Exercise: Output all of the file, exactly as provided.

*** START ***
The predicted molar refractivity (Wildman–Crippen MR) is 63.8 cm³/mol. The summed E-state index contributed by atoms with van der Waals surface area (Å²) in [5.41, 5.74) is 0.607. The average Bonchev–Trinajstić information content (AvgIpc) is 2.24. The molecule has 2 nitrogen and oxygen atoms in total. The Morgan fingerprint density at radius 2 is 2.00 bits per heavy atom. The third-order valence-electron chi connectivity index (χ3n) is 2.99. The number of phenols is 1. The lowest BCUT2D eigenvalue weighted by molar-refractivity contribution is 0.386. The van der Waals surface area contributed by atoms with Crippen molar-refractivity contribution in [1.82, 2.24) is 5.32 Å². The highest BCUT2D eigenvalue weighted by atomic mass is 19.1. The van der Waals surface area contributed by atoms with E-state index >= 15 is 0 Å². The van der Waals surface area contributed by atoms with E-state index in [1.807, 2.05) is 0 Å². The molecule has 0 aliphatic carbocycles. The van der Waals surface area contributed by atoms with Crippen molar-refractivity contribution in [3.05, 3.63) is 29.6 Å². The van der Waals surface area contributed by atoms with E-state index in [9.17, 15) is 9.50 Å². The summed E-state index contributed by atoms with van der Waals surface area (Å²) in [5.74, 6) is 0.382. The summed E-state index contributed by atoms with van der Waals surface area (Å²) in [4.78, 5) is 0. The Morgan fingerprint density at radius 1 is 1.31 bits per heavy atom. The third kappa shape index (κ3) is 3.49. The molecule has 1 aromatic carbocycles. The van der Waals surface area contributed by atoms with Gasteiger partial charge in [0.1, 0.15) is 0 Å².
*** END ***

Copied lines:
The predicted molar refractivity (Wildman–Crippen MR) is 63.8 cm³/mol. The summed E-state index contributed by atoms with van der Waals surface area (Å²) in [5.41, 5.74) is 0.607. The average Bonchev–Trinajstić information content (AvgIpc) is 2.24. The molecule has 2 nitrogen and oxygen atoms in total. The Morgan fingerprint density at radius 2 is 2.00 bits per heavy atom. The third-order valence-electron chi connectivity index (χ3n) is 2.99. The number of phenols is 1. The lowest BCUT2D eigenvalue weighted by molar-refractivity contribution is 0.386. The van der Waals surface area contributed by atoms with Crippen molar-refractivity contribution in [1.82, 2.24) is 5.32 Å². The highest BCUT2D eigenvalue weighted by atomic mass is 19.1. The van der Waals surface area contributed by atoms with E-state index >= 15 is 0 Å². The van der Waals surface area contributed by atoms with E-state index in [1.807, 2.05) is 0 Å². The molecule has 0 aliphatic carbocycles. The van der Waals surface area contributed by atoms with Crippen molar-refractivity contribution in [3.05, 3.63) is 29.6 Å². The van der Waals surface area contributed by atoms with E-state index in [9.17, 15) is 9.50 Å². The summed E-state index contributed by atoms with van der Waals surface area (Å²) in [5.74, 6) is 0.382. The summed E-state index contributed by atoms with van der Waals surface area (Å²) in [4.78, 5) is 0. The Morgan fingerprint density at radius 1 is 1.31 bits per heavy atom. The third kappa shape index (κ3) is 3.49. The molecule has 1 aromatic carbocycles. The van der Waals surface area contributed by atoms with Gasteiger partial charge in [0.1, 0.15) is 0 Å².